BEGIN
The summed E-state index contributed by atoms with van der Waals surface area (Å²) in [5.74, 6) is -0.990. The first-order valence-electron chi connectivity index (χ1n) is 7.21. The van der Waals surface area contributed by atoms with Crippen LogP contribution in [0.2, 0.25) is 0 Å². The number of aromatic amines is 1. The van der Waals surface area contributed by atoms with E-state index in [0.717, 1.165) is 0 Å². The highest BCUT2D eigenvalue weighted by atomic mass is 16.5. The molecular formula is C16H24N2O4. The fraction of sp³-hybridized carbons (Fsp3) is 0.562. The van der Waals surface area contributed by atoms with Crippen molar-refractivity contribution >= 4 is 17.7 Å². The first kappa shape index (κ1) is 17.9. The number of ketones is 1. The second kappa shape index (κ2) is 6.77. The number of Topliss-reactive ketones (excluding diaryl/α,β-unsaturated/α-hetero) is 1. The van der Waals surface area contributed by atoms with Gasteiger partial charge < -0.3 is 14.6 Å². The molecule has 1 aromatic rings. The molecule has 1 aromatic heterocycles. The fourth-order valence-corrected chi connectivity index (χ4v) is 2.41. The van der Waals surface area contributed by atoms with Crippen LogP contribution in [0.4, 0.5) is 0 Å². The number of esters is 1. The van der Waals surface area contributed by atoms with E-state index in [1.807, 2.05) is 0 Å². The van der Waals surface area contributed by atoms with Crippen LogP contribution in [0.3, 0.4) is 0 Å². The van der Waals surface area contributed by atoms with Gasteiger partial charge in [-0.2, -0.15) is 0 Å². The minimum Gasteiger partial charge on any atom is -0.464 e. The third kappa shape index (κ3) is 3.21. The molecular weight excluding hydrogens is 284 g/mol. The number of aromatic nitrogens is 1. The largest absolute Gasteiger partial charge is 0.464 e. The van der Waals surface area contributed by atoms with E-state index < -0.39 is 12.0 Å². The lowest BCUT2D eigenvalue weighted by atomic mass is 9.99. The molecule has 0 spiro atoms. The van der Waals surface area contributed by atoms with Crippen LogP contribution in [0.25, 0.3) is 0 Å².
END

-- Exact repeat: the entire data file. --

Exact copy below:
The summed E-state index contributed by atoms with van der Waals surface area (Å²) in [5.74, 6) is -0.990. The first-order valence-electron chi connectivity index (χ1n) is 7.21. The van der Waals surface area contributed by atoms with Crippen LogP contribution in [0.2, 0.25) is 0 Å². The number of aromatic amines is 1. The van der Waals surface area contributed by atoms with E-state index in [0.717, 1.165) is 0 Å². The highest BCUT2D eigenvalue weighted by atomic mass is 16.5. The molecular formula is C16H24N2O4. The fraction of sp³-hybridized carbons (Fsp3) is 0.562. The van der Waals surface area contributed by atoms with Crippen molar-refractivity contribution >= 4 is 17.7 Å². The first kappa shape index (κ1) is 17.9. The number of ketones is 1. The second kappa shape index (κ2) is 6.77. The number of Topliss-reactive ketones (excluding diaryl/α,β-unsaturated/α-hetero) is 1. The van der Waals surface area contributed by atoms with Gasteiger partial charge < -0.3 is 14.6 Å². The molecule has 1 aromatic rings. The molecule has 1 aromatic heterocycles. The fourth-order valence-corrected chi connectivity index (χ4v) is 2.41. The van der Waals surface area contributed by atoms with Crippen LogP contribution in [0.4, 0.5) is 0 Å². The number of esters is 1. The van der Waals surface area contributed by atoms with E-state index in [1.807, 2.05) is 0 Å². The van der Waals surface area contributed by atoms with Crippen LogP contribution in [0.3, 0.4) is 0 Å². The van der Waals surface area contributed by atoms with Gasteiger partial charge in [-0.2, -0.15) is 0 Å². The minimum Gasteiger partial charge on any atom is -0.464 e. The third kappa shape index (κ3) is 3.21. The molecular weight excluding hydrogens is 284 g/mol. The number of aromatic nitrogens is 1. The largest absolute Gasteiger partial charge is 0.464 e. The van der Waals surface area contributed by atoms with E-state index < -0.39 is 12.0 Å². The lowest BCUT2D eigenvalue weighted by atomic mass is 9.99. The molecule has 0 spiro atoms. The van der Waals surface area contributed by atoms with Crippen LogP contribution in [0.25, 0.3) is 0 Å².